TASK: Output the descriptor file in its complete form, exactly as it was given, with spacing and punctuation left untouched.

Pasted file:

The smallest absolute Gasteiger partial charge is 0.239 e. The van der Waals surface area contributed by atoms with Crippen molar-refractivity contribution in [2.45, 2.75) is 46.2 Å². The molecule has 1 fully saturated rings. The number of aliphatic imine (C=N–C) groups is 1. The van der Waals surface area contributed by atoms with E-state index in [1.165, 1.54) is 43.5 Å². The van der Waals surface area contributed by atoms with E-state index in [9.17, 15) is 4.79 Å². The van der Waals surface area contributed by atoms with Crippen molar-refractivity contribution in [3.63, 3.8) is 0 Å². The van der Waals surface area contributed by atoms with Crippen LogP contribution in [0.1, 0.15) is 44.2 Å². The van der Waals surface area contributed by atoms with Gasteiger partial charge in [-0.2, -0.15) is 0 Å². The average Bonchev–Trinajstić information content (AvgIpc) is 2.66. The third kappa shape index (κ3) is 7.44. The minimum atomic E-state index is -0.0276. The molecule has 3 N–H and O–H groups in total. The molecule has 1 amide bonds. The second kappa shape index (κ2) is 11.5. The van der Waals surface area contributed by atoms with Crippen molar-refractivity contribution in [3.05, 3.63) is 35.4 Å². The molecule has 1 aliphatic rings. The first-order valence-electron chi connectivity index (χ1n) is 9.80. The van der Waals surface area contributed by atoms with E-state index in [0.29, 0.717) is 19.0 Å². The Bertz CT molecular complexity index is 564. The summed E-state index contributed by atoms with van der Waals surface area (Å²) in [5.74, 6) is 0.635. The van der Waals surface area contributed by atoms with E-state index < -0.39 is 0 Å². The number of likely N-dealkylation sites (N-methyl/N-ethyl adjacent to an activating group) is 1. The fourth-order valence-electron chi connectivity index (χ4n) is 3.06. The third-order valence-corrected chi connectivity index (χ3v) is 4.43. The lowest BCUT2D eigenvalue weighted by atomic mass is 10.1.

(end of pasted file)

The smallest absolute Gasteiger partial charge is 0.239 e. The van der Waals surface area contributed by atoms with Crippen molar-refractivity contribution in [2.45, 2.75) is 46.2 Å². The molecule has 1 fully saturated rings. The number of aliphatic imine (C=N–C) groups is 1. The van der Waals surface area contributed by atoms with E-state index in [1.165, 1.54) is 43.5 Å². The van der Waals surface area contributed by atoms with E-state index in [9.17, 15) is 4.79 Å². The van der Waals surface area contributed by atoms with Crippen molar-refractivity contribution in [3.63, 3.8) is 0 Å². The van der Waals surface area contributed by atoms with Crippen LogP contribution in [0.1, 0.15) is 44.2 Å². The van der Waals surface area contributed by atoms with Gasteiger partial charge in [-0.2, -0.15) is 0 Å². The average Bonchev–Trinajstić information content (AvgIpc) is 2.66. The third kappa shape index (κ3) is 7.44. The minimum atomic E-state index is -0.0276. The molecule has 3 N–H and O–H groups in total. The molecule has 1 amide bonds. The second kappa shape index (κ2) is 11.5. The van der Waals surface area contributed by atoms with Crippen molar-refractivity contribution in [3.05, 3.63) is 35.4 Å². The molecule has 1 aliphatic rings. The first-order valence-electron chi connectivity index (χ1n) is 9.80. The van der Waals surface area contributed by atoms with E-state index in [0.29, 0.717) is 19.0 Å². The Bertz CT molecular complexity index is 564. The summed E-state index contributed by atoms with van der Waals surface area (Å²) in [5.74, 6) is 0.635. The van der Waals surface area contributed by atoms with E-state index < -0.39 is 0 Å². The number of likely N-dealkylation sites (N-methyl/N-ethyl adjacent to an activating group) is 1. The fourth-order valence-electron chi connectivity index (χ4n) is 3.06. The third-order valence-corrected chi connectivity index (χ3v) is 4.43. The lowest BCUT2D eigenvalue weighted by atomic mass is 10.1.